Back when The Crafty Pint's founder was preparing to launch this site almost a dozen years ago, it wasn't the only project in gestation. Crafty Pint Jr was taking shape, a process that led to a couple of pregnancy cravings.
There was a short-lived one early on for Macca's (pregnant people don't get to choose these things, you know), and then one that stretched on much longer: for beer. Back then, in 2010, the non-alc options were seriously limited, especially on the local front – Coopers Birrell, anyone? – with Clausthaler the one that, ultimately, found something close to acceptance.
Roll onto 2022 and whether you're pregnant, off the booze, after a non-alc option for the beach or BBQ, driving or doing Dry July, the options are quite remarkable. We've covered the rise of low- and non-alc beers many times on this site before – we even did a blind tasting of them, something we should probably revisit – and ahead of this year's Dry July decided to look at some of the more ambitious styles being created by local brewers.
Sure, there have been options other than non-alc lagers or pales for some time – the Sobah beer featured here first appeared a couple of years back, while UpFlow's Stout and IPA fared well in that aforementioned blind tasting back in December 2020. Yet innovation and ambition has only grown since then. The UK-based Big Drop Brewing, recently added Woodcutter Brown Ale to their local lineup; Molly Rose have released a fruited IPA, fruit sour and now a saison; Hop Nation have just added a stout and fruit sour to their non-alc lineup; Brick Lane's Sidewinder offshoot keeps expanding; Big Shed embarked on the first Aussie non-alc international collab...
So, on the eve of thousands of people giving up the sauce for July, we invited the folks behind five of the more innovative crafty non-alcs brewed locally to tell us how and why they did it. Oh, and we've got a Dry July giveaway for members of our beer club, The Crafty Cabal too – see the end of the article.
Here's who we chatted to:
- Clinton Schultz, Gamilaroi man, psychologist and the co-founder of the alcohol-free beer company Sobah. Their Aniseed Myrtle Stout was first released two winters ago and, like Sobah's other beers, features native ingredients. You can read about their new head brewer here.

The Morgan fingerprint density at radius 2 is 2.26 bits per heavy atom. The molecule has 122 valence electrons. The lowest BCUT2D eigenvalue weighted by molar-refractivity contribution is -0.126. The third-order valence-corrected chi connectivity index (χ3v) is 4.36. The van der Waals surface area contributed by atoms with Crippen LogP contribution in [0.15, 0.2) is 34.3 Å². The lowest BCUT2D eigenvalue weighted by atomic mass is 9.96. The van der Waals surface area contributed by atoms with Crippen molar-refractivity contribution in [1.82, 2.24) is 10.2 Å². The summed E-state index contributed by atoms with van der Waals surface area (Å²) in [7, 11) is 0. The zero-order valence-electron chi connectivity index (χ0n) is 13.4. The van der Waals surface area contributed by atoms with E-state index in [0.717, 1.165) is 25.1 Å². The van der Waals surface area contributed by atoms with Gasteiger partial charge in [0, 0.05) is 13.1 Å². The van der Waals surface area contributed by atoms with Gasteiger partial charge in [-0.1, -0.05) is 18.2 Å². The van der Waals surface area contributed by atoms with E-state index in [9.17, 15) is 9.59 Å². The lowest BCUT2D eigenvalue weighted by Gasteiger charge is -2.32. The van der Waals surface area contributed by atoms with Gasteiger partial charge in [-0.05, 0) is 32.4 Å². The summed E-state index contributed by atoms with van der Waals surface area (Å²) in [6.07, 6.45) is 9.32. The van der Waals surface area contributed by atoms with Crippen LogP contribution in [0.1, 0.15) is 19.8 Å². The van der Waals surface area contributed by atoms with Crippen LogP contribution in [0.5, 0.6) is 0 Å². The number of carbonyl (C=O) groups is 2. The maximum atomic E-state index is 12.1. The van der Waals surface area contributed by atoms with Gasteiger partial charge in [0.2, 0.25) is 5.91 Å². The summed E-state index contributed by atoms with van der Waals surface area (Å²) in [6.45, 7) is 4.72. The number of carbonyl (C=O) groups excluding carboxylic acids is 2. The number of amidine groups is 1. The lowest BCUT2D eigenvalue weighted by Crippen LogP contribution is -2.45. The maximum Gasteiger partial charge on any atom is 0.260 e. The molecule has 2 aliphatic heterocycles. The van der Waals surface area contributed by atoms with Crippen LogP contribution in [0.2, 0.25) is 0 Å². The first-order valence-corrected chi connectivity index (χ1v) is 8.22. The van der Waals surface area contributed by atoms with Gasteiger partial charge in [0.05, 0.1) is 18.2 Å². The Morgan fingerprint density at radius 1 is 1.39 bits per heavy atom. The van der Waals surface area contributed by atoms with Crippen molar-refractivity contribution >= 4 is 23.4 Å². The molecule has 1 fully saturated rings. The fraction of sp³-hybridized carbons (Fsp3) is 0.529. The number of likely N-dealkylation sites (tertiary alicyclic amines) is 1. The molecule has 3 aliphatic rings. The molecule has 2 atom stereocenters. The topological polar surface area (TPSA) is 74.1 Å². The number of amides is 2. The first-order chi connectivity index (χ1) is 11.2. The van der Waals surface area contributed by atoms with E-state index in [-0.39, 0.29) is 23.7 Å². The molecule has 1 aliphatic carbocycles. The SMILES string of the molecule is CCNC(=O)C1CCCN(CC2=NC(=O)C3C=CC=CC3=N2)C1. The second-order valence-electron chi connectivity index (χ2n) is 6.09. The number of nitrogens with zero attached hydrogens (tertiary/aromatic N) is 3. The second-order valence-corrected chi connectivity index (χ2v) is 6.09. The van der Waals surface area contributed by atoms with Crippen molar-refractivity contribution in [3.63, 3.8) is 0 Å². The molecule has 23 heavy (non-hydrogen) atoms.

- Nic Sandery, Molly Rose founder. The Collingwood brewery released their first non-alc beers just before Dry July last year and have collaborated on a pineapple IPA with Blackhearts & Sparrows and yuzu saison with the clothing brand Arc'teryx.
- Craig Basford, co-founder of Big Shed Brewing. Along with their alcohol-free pale ale Desi Driver, the brewery recently collaborated with the UK's Mash Gang to create HellWeisse, an alcohol-free passionfruit mango sour.
- KC Appayya, shift lead at Brick Lane. KC is one of the brewers heading up the Sidewinder range, which recently expanded to include Lime and Passionfruit XPAs.
- Tim Ladner, quality assurance and control manager at Hop Nation. A few months ago, the brewery received an AIBA gold medal for their non-alc XPA Mind Your Head and recently released a raspberry sour (along with a stout) in time for Dry July.
Why did you make this beer?
Clinton: I love a stout. I spent a few years living in the UK when I was younger and really enjoyed stout in the cold weather. I continued drinking stouts in winter when I came home to Australia.
When I quit drinking in 2014, there wasn't a non-alc stout available. Back in 2019, the Sobah team were keen on creating a dark beer so I trialled a couple of versions and the Aniseed Myrtle Stout was the winning combo. It didn't get a run in the market until winter 2020 and it's been massively popular.
Nic: We’ve really wanted to do something with Arc'teryx for some time. They’ve been buying our non-alc beers for a while and giving them away at events, and have been getting people to our brewery after their events.
They make a lot of really fantastic things and they have this attitude of, "if you’re going to do something, do it right". The company is also all about sustainability and inclusion – they run a lot of free events that are all about making outdoors sports as inclusive as possible, where they really emphasise getting women and LGBTIQ people involved in their events.
We did a brew-storming session with the team who really connected and love When Life Gives You Lemons, which is a lemon farmhouse that has that refreshing, fruity, spicy and zesty character that’s still a pale ale style beer. It’s just super refreshing, dry and easy-drinking, so they set me the challenge of doing a saison.
Craig: After creating our alcohol-free pale ale Desi Driver, we started thinking about how we could adapt some of our learnings and verified processes to different beer styles to produce other AF options. Around the same time we had been discussing fruited beers and how we could make them and ensure stability.
When Mash Gang approached us to contract brew some of their beer, we shared some ideas around AF production and recipe design. Through all of the back and forth with them, we agreed that we should collaborate on an AF beer. A fruited sour hit the top of the ideas list.
KC: Here at Brick Lane, we love beer with a good balance of malt character with a hoppy punch. The idea of infusing the beer with fruit to create a beverage that bursts with refreshing tropical flavours was how we conceptualised this niche style of non-alcoholic beer.
Tim: Sours are a big part of the beer market – fruited sours in particular. We wanted to offer something for those who love sours, but – for whatever reason – aren’t drinking. We want them to be able to scratch that itch.